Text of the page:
If you read the first Inktober 2018 post, you might remember part of this exercise was about learning to use my Bamboo Slate. I’ve certainly become more comfortable drawing with it. I’ve learned how to separate two consecutive drawings without needing to split them afterwards, how to split out an unintentional line, and how to keep the pad from slipping so half the drawing is codge to the rest. (Edited to clarify: though you draw the new elements in the same place on the paper, they are added to the digital version shifted with the paper.) I’ve also discovered that the mechanism to track the movements and record them is a bit unsophisticated, so shading with a light press ends up very dark, as you find with the leaf held over the elf’s head above.

Ultimately, it’s a good tool and useful for quick jots, but anyone attempting to create something spectacular would likely be frustrated at the differences between the drawing and the digital copy. Since the notebook paper I have has dots presumably to help guide you, even taking a picture of the original wouldn’t get what you’d intended. Still, for my uses, it’s perfectly reasonable and a lot easier than photographing or scanning the image afterwards. I’m considering continuing this practice at a much slower pace, to see what I come up with.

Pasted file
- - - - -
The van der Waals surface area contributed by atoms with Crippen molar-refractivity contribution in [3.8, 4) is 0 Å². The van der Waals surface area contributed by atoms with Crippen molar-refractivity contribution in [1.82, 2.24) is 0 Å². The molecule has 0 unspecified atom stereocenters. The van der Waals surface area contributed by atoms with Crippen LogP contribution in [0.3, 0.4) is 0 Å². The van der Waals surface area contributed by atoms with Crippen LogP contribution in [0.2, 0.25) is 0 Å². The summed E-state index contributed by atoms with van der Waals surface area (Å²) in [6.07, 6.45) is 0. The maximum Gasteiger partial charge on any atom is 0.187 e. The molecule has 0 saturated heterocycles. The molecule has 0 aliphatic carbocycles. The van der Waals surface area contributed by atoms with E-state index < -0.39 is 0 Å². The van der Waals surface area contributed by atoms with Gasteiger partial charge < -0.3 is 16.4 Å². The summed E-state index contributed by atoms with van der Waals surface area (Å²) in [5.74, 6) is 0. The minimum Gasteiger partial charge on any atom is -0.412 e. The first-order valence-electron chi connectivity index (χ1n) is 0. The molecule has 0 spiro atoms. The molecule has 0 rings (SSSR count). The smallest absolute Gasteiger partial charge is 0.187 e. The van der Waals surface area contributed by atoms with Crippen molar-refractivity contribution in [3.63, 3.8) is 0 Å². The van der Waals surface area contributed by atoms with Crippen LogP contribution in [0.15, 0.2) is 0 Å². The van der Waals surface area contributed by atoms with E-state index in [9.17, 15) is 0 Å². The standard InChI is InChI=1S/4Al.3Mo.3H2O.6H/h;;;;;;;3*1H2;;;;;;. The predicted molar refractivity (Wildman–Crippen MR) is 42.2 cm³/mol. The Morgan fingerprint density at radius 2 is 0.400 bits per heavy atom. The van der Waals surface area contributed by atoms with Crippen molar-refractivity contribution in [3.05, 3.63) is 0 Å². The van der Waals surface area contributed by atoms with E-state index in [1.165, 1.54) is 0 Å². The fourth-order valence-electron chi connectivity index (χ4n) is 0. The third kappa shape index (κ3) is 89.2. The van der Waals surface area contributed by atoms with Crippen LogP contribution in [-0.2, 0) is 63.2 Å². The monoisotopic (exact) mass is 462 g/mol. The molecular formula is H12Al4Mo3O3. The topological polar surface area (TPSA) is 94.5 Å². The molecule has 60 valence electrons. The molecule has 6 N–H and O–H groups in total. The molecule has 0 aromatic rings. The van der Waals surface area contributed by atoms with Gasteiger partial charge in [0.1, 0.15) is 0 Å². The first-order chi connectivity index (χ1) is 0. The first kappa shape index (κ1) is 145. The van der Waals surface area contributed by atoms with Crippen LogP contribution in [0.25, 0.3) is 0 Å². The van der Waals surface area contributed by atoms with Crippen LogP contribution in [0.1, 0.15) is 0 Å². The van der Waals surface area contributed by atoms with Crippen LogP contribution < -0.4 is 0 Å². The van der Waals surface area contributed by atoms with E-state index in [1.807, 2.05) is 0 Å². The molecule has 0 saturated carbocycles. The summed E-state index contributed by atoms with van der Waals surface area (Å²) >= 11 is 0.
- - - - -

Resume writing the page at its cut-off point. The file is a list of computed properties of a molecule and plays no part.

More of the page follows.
Posted in Art, Music, Crafts, etc., Creativity Exercises, Tools | Tagged , | 2 Comments

5 Interesting Links for 10-26-2018

Note: Videos may auto start with sound so be prepared.

Income (Publishing)

This article raises methods of getting your published works out there you might not have thought of. While not every one made sense to me, they gave me some to think about.

Techniques (Exercise)

I am doing squats as part of my physical therapy, but it wasn’t until I read this article that I realized some of my difficulties were because I wasn’t widening my stance enough. I shared this in case it helps others, too.

Prosthetics (Innovation)

This is an amazing story told in a series of videos on the page (with some explanatory text as well). It goes through the whole process from inspiration to conclusion of a functional 3D-printed prosthetic arm. My only quibble is I don’t understand why they didn’t match skin tone in a custom prosthetic with nails she can paint, but she doesn’t seem to care.

Fun (Reading)

A look at the different types of readers you might find among your friends.

Costumes (Halloween)

A lovely collection of literary costumes, some I recognized and others new to me.

Threats (The Steamship Chronicles, Book 2)